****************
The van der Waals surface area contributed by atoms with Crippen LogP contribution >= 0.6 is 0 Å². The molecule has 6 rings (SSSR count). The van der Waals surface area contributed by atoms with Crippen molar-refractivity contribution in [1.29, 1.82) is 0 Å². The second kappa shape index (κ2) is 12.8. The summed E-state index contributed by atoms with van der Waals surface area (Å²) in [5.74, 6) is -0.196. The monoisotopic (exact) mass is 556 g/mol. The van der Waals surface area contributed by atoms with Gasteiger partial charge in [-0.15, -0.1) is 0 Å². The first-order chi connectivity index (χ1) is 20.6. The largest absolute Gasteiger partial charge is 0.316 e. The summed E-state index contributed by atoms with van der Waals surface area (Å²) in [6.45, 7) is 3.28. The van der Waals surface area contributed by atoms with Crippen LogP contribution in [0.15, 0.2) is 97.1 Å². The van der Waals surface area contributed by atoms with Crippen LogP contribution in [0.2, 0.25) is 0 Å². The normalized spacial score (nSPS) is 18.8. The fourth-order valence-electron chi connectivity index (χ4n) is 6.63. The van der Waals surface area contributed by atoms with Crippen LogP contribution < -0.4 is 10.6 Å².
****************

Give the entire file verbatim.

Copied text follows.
The van der Waals surface area contributed by atoms with Crippen LogP contribution >= 0.6 is 0 Å². The molecule has 6 rings (SSSR count). The van der Waals surface area contributed by atoms with Crippen molar-refractivity contribution in [1.29, 1.82) is 0 Å². The second kappa shape index (κ2) is 12.8. The summed E-state index contributed by atoms with van der Waals surface area (Å²) in [5.74, 6) is -0.196. The monoisotopic (exact) mass is 556 g/mol. The van der Waals surface area contributed by atoms with Gasteiger partial charge in [-0.15, -0.1) is 0 Å². The first-order chi connectivity index (χ1) is 20.6. The largest absolute Gasteiger partial charge is 0.316 e. The summed E-state index contributed by atoms with van der Waals surface area (Å²) in [6.45, 7) is 3.28. The van der Waals surface area contributed by atoms with Crippen LogP contribution in [0.15, 0.2) is 97.1 Å². The van der Waals surface area contributed by atoms with Crippen LogP contribution in [0.2, 0.25) is 0 Å². The normalized spacial score (nSPS) is 18.8. The fourth-order valence-electron chi connectivity index (χ4n) is 6.63. The van der Waals surface area contributed by atoms with Crippen LogP contribution < -0.4 is 10.6 Å².